Fall 2181 open courses

Theories of Rhetoric (W) (COMMRC 1112/25587) Tu 6:00-8:30 Dr. John Poulakos

The purpose of this course is to introduce students to what prominent thinkers in antiquity have said about rhetoric (the relationships of speaker, speech and audience). The readings are from the Sophists, Plato, Aristotle and Isocrates. The class will combine both lecture and discussion. Each student will present a brief report to the class. Each student will write two papers about some issue discussed in class (6-7 pages). The final will be oral.

Media Theory (COMMRC 1125/28968) M/W/F 1:00-1:50 Dr. Elfriede Fürsich 

This course introduces students to media studies as an academic discipline and explains the field’s theoretical foundations. We will examine a diverse range of paradigms and theories, focusing on fundamental concepts as much as on influential current approaches. Throughout the semester, we will evaluate the usefulness of various theories and discuss their effectiveness in explaining our media-saturated lives. At the end of this course, students will have a deeper understanding of media and their impact on contemporary society.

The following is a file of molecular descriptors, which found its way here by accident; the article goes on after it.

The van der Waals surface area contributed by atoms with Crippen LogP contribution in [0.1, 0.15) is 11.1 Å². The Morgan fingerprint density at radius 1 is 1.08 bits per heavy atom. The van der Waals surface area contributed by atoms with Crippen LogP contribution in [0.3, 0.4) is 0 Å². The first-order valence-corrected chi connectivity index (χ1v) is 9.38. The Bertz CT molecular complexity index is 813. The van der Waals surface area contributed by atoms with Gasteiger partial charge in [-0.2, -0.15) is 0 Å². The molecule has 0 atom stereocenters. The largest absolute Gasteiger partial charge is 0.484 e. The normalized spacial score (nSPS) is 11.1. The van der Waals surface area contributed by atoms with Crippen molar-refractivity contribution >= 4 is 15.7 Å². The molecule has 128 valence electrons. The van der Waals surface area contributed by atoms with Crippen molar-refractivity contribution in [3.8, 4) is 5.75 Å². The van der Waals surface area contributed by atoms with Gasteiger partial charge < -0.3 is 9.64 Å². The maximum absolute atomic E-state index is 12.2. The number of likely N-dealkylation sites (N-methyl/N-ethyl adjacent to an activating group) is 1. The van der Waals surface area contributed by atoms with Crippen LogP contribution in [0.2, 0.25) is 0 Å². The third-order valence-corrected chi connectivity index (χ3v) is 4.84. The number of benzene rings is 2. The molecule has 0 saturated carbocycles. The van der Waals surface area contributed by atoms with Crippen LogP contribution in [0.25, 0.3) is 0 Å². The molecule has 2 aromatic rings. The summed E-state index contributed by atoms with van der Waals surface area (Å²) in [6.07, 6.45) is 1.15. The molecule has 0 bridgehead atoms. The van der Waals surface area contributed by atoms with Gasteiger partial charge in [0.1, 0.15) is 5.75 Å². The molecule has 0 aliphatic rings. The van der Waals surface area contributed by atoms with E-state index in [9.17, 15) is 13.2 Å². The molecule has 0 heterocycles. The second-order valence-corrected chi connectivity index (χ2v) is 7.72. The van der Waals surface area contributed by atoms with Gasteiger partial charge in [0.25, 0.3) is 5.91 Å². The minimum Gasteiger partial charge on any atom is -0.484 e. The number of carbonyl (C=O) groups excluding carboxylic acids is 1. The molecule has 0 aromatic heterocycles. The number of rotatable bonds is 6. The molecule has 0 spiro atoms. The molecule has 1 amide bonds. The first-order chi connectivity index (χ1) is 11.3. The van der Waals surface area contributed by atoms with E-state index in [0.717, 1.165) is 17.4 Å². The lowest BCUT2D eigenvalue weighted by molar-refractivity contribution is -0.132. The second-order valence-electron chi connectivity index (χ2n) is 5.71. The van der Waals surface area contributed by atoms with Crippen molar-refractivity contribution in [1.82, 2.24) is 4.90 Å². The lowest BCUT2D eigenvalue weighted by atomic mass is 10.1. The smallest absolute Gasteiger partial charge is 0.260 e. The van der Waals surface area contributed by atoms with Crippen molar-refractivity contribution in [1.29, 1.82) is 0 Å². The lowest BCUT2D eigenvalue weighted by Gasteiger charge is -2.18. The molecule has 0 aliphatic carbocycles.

Special Topics in Rhetoric: Conflict Resolution (COMMRC 1731/30377) M/F 4:30-5:45 Dr. Lynn Clarke

Today, we frequently hear that America is a deeply divided nation, torn by ideological and cultural differences that threaten civic life. In the face of this familiar refrain, many of us lose confidence in our capacities to identify and resolve common problems. Additionally, we experience conflict in our interpersonal lives, which affects our potential to maintain rewarding relationships and collaborate with others. Whether as members of a community, or a family, friendship or work circle, we find it difficult to speak and act in discordant public and private worlds. This course will equip students with knowledge and skills to help you productively—and individually and jointly—respond to public and private conflicts. Students will learn theories of public and private dispute resolution and exercise relevant communication skills, while studying and crafting collaborative responses to public controversies. Course structure will include lecture and small and large group discussions. Students will complete a research-based project preceded by regular progress reports and peer and instructor feedback.